Collectively, different models of pathogen infection and immune-mediated chronic neuroinflammation consistently demonstrate that CNS stromal cells acquire immune-stimulating potential to recruit immune cells from the periphery and guide them to sites of inflammation. In this article, we focused mainly on fibroblastic stromal cells, which are closely associated with endothelial stromal cells in the meningeal and submeningeal vasculature. Although fibroblastic stromal cells may display more morphological plasticity to elaborate a highway or niche for infiltrating immune cells, efficient leukocyte migration into the CNS undoubtedly requires coordinated responses among various stromal cell types. Overall, it appears that fibroblastic stromal cells are strategically positioned to respond rapidly to inflammatory stimuli, thus contributing to optimal protection against pathogens. Yet under chronic inflammatory conditions, the elaborated immune-competent niche becomes a haven for lymphocytes that influence disease progression. In the context of chronic inflammation, we can distinguish between fibroblast remodeling and maturation, which appear to be governed by distinct and sequential molecular pathways. Nevertheless, it remains unclear to what extent the magnitude, quality, and duration of local immune responses direct stromal cell remodeling versus maturation in acute pathogen infections. In addition to positioning immune cells at sites of inflammation, activated stromal cells can secrete proinflammatory cytokines and survival factors that retain activated immune cells. The finding that TRM cells accumulate at meningeal surfaces following viral infection raises the possibility that a subset of stromal cells may secrete the survival factors to maintain this pool of memory cells. Lastly, although mature stromal cell niches were suggested to propagate immune responses in the CNS, this remains to be formally shown and likely depends on the disease state. For example, it is unclear whether stromal cells play a role in the reactivation of cytopathic or autoreactive T cells in the earliest phase of neuroinflammation during which periodic new episodes of inflammation in the CNS are actively occurring, versus the case for secondary progressive MS, in which new inflammatory episodes are less common. Although advanced imaging studies demonstrate that meningeal macrophages direct T cell reactivation at the onset of CNS autoimmunity (91), it remains possible that local stromal cells contribute to the polarizing cytokine milieu that supports T cell reactivation in acute or early CNS inflammation. Indeed, it will be important to understand whether the repertoire of cytokines and survival factors produced by immune-stimulating stromal cells is skewed under different inflammatory conditions in the CNS as it is in SLOs, as well as which molecular pathways activate immune-stimulating programs following acute versus chronic CNS inflammation.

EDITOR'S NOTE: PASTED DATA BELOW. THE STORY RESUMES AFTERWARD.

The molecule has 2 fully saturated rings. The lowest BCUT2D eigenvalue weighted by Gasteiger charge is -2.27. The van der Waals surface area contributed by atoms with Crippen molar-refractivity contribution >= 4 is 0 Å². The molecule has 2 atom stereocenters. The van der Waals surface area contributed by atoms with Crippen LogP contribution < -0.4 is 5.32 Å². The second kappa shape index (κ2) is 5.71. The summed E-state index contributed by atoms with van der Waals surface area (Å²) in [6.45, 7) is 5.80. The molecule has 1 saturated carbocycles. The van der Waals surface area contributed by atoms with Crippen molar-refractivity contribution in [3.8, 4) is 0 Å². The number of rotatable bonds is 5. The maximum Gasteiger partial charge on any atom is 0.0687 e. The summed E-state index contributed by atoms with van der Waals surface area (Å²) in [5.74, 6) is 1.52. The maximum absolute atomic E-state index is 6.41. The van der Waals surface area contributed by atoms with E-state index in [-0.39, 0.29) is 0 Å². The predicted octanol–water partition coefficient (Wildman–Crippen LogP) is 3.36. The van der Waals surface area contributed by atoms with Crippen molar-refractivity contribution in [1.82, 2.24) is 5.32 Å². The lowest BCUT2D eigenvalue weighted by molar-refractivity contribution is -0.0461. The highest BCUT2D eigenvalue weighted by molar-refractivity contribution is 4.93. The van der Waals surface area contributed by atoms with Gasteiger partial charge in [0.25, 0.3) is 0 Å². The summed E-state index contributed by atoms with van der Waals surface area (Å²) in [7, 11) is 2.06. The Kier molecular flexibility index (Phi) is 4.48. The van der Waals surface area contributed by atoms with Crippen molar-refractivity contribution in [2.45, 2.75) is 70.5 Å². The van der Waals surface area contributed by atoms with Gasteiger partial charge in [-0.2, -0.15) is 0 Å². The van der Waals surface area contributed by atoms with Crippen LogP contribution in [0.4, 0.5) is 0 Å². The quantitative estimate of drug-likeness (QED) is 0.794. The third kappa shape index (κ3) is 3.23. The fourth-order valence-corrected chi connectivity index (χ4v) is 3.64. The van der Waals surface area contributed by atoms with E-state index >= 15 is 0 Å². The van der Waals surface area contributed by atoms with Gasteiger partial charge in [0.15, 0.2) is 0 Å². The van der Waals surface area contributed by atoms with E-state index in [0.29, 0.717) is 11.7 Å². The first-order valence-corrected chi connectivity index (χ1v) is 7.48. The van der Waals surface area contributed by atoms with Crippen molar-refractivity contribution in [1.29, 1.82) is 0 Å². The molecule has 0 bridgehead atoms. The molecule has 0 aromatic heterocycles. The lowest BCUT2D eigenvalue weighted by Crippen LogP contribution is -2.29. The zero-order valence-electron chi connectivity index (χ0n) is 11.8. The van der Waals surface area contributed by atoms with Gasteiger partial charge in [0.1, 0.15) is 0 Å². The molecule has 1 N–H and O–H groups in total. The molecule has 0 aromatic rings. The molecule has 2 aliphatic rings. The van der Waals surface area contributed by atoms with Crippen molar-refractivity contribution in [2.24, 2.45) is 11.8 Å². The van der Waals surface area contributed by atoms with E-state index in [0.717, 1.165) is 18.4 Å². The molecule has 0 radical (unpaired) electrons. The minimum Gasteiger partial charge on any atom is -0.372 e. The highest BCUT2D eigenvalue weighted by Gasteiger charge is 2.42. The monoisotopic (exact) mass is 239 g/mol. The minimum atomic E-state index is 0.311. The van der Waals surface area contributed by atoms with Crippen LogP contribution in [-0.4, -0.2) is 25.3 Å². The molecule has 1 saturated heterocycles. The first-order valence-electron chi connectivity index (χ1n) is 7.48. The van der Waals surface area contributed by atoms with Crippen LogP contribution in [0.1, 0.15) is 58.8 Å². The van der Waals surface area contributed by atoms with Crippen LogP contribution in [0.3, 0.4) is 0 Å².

This work was supported by grants from the Swiss Multiple Sclerosis Society, Stiftung OPOS Zugunsten von Wahrnehmungsbehinderten, and the Helmut Horten Foundation and Swiss National Science Foundation Grant 146133 (all to B.L.).
The funders had no role in study design, data collection or analysis, decision to publish, or preparation of the manuscript.
Abbreviations used in this article:
blood endothelial cell
experimental autoimmune encephalomyelitis
follicular dendritic cell
fibroblastic reticular cell
lymphocytic choriomeningitis virus
lymphatic endothelial cell
platelet-derived growth factor receptor
secondary lymphoid organ
tertiary lymphoid tissue
tissue-resident memory T
vascular smooth muscle cell.
The authors have no financial conflicts of interest.